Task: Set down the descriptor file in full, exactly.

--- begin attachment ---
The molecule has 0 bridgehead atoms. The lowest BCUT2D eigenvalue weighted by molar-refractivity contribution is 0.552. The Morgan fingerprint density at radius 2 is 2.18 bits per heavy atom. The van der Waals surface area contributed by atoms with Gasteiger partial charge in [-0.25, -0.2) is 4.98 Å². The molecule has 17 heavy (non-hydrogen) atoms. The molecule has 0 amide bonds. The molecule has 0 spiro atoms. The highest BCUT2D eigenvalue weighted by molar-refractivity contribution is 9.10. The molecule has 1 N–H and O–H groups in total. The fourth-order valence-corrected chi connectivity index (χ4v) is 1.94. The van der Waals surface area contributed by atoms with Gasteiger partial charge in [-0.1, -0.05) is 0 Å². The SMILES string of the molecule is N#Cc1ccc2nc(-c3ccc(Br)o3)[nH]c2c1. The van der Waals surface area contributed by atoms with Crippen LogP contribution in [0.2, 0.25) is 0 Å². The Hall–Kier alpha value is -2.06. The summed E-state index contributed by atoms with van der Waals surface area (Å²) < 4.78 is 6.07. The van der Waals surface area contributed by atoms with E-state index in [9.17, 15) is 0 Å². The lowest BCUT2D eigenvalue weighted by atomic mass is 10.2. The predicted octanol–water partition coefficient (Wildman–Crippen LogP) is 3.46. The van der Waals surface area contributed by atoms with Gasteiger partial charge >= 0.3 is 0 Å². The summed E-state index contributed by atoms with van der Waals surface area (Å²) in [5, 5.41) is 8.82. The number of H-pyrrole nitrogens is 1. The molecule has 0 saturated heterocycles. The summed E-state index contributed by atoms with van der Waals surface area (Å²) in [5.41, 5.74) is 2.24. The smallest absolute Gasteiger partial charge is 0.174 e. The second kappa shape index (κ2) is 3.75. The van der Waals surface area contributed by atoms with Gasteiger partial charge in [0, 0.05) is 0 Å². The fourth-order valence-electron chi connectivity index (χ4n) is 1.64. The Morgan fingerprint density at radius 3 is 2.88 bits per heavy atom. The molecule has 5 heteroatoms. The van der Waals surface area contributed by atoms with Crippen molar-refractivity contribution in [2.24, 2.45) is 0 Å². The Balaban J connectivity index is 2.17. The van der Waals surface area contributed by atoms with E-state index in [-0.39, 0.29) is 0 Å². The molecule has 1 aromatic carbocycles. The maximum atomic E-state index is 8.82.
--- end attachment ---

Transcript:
The molecule has 0 bridgehead atoms. The lowest BCUT2D eigenvalue weighted by molar-refractivity contribution is 0.552. The Morgan fingerprint density at radius 2 is 2.18 bits per heavy atom. The van der Waals surface area contributed by atoms with Gasteiger partial charge in [-0.25, -0.2) is 4.98 Å². The molecule has 17 heavy (non-hydrogen) atoms. The molecule has 0 amide bonds. The molecule has 0 spiro atoms. The highest BCUT2D eigenvalue weighted by molar-refractivity contribution is 9.10. The molecule has 1 N–H and O–H groups in total. The fourth-order valence-corrected chi connectivity index (χ4v) is 1.94. The van der Waals surface area contributed by atoms with Gasteiger partial charge in [-0.1, -0.05) is 0 Å². The SMILES string of the molecule is N#Cc1ccc2nc(-c3ccc(Br)o3)[nH]c2c1. The van der Waals surface area contributed by atoms with Crippen LogP contribution in [0.2, 0.25) is 0 Å². The Hall–Kier alpha value is -2.06. The summed E-state index contributed by atoms with van der Waals surface area (Å²) < 4.78 is 6.07. The van der Waals surface area contributed by atoms with E-state index in [9.17, 15) is 0 Å². The lowest BCUT2D eigenvalue weighted by atomic mass is 10.2. The predicted octanol–water partition coefficient (Wildman–Crippen LogP) is 3.46. The van der Waals surface area contributed by atoms with Gasteiger partial charge >= 0.3 is 0 Å². The summed E-state index contributed by atoms with van der Waals surface area (Å²) in [5, 5.41) is 8.82. The number of H-pyrrole nitrogens is 1. The molecule has 0 saturated heterocycles. The summed E-state index contributed by atoms with van der Waals surface area (Å²) in [5.41, 5.74) is 2.24. The smallest absolute Gasteiger partial charge is 0.174 e. The second kappa shape index (κ2) is 3.75. The van der Waals surface area contributed by atoms with Gasteiger partial charge in [0, 0.05) is 0 Å². The fourth-order valence-electron chi connectivity index (χ4n) is 1.64. The Morgan fingerprint density at radius 3 is 2.88 bits per heavy atom. The molecule has 5 heteroatoms. The van der Waals surface area contributed by atoms with Crippen molar-refractivity contribution in [2.24, 2.45) is 0 Å². The Balaban J connectivity index is 2.17. The van der Waals surface area contributed by atoms with E-state index in [-0.39, 0.29) is 0 Å². The molecule has 1 aromatic carbocycles. The maximum atomic E-state index is 8.82.